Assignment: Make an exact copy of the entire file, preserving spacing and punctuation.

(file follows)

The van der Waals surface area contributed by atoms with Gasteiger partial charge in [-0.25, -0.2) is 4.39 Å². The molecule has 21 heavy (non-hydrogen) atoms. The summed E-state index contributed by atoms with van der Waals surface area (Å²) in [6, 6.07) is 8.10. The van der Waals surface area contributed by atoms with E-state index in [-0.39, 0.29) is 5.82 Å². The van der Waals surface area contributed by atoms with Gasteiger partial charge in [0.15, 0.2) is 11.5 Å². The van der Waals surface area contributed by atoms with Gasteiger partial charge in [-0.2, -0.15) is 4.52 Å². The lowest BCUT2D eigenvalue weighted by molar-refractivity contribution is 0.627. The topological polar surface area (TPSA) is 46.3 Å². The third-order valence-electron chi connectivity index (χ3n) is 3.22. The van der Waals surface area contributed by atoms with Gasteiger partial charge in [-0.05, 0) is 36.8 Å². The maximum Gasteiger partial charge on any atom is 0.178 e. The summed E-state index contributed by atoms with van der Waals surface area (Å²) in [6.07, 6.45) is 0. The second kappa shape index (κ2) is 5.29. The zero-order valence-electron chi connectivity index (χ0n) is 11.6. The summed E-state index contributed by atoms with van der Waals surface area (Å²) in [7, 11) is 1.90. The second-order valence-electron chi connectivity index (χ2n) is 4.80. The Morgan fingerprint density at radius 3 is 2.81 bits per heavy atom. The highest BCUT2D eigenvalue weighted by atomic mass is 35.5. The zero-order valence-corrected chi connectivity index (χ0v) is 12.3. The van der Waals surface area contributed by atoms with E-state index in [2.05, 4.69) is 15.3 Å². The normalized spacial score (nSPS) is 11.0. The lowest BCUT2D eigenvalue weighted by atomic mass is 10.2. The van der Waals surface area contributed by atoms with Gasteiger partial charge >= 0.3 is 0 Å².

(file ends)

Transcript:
The van der Waals surface area contributed by atoms with Gasteiger partial charge in [-0.25, -0.2) is 4.39 Å². The molecule has 21 heavy (non-hydrogen) atoms. The summed E-state index contributed by atoms with van der Waals surface area (Å²) in [6, 6.07) is 8.10. The van der Waals surface area contributed by atoms with E-state index in [-0.39, 0.29) is 5.82 Å². The van der Waals surface area contributed by atoms with Gasteiger partial charge in [0.15, 0.2) is 11.5 Å². The van der Waals surface area contributed by atoms with Gasteiger partial charge in [-0.2, -0.15) is 4.52 Å². The lowest BCUT2D eigenvalue weighted by molar-refractivity contribution is 0.627. The topological polar surface area (TPSA) is 46.3 Å². The third-order valence-electron chi connectivity index (χ3n) is 3.22. The van der Waals surface area contributed by atoms with Gasteiger partial charge in [-0.05, 0) is 36.8 Å². The maximum Gasteiger partial charge on any atom is 0.178 e. The summed E-state index contributed by atoms with van der Waals surface area (Å²) in [6.07, 6.45) is 0. The second kappa shape index (κ2) is 5.29. The zero-order valence-electron chi connectivity index (χ0n) is 11.6. The summed E-state index contributed by atoms with van der Waals surface area (Å²) in [7, 11) is 1.90. The second-order valence-electron chi connectivity index (χ2n) is 4.80. The Morgan fingerprint density at radius 3 is 2.81 bits per heavy atom. The highest BCUT2D eigenvalue weighted by atomic mass is 35.5. The zero-order valence-corrected chi connectivity index (χ0v) is 12.3. The van der Waals surface area contributed by atoms with E-state index in [2.05, 4.69) is 15.3 Å². The normalized spacial score (nSPS) is 11.0. The lowest BCUT2D eigenvalue weighted by atomic mass is 10.2. The van der Waals surface area contributed by atoms with Gasteiger partial charge >= 0.3 is 0 Å².